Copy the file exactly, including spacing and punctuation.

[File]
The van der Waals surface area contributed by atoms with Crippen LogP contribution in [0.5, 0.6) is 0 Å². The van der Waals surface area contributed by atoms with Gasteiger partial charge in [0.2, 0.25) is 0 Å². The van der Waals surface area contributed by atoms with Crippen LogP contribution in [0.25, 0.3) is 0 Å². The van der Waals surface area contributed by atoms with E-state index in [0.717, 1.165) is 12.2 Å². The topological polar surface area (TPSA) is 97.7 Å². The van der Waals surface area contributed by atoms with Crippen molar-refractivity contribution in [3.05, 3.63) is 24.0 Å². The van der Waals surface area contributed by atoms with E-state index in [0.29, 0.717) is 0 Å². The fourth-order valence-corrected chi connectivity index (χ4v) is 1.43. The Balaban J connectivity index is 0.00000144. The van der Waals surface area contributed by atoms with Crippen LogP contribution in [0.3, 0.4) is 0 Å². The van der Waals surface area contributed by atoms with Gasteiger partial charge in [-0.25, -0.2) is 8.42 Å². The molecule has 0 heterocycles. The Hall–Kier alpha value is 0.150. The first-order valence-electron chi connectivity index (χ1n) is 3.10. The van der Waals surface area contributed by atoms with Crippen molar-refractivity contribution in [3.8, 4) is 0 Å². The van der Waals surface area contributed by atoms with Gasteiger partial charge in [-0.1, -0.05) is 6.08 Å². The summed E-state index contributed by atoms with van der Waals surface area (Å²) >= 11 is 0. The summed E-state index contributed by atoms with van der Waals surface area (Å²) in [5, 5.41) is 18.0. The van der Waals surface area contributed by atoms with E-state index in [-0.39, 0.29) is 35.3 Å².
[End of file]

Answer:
The van der Waals surface area contributed by atoms with Crippen LogP contribution in [0.5, 0.6) is 0 Å². The van der Waals surface area contributed by atoms with Gasteiger partial charge in [0.2, 0.25) is 0 Å². The van der Waals surface area contributed by atoms with Crippen LogP contribution in [0.25, 0.3) is 0 Å². The van der Waals surface area contributed by atoms with E-state index in [0.717, 1.165) is 12.2 Å². The topological polar surface area (TPSA) is 97.7 Å². The van der Waals surface area contributed by atoms with Crippen molar-refractivity contribution in [3.05, 3.63) is 24.0 Å². The van der Waals surface area contributed by atoms with E-state index in [0.29, 0.717) is 0 Å². The fourth-order valence-corrected chi connectivity index (χ4v) is 1.43. The Balaban J connectivity index is 0.00000144. The van der Waals surface area contributed by atoms with Crippen LogP contribution in [0.3, 0.4) is 0 Å². The van der Waals surface area contributed by atoms with Gasteiger partial charge in [-0.25, -0.2) is 8.42 Å². The molecule has 0 heterocycles. The Hall–Kier alpha value is 0.150. The first-order valence-electron chi connectivity index (χ1n) is 3.10. The van der Waals surface area contributed by atoms with Crippen molar-refractivity contribution in [3.8, 4) is 0 Å². The van der Waals surface area contributed by atoms with Gasteiger partial charge in [-0.1, -0.05) is 6.08 Å². The summed E-state index contributed by atoms with van der Waals surface area (Å²) >= 11 is 0. The summed E-state index contributed by atoms with van der Waals surface area (Å²) in [5, 5.41) is 18.0. The van der Waals surface area contributed by atoms with E-state index in [-0.39, 0.29) is 35.3 Å².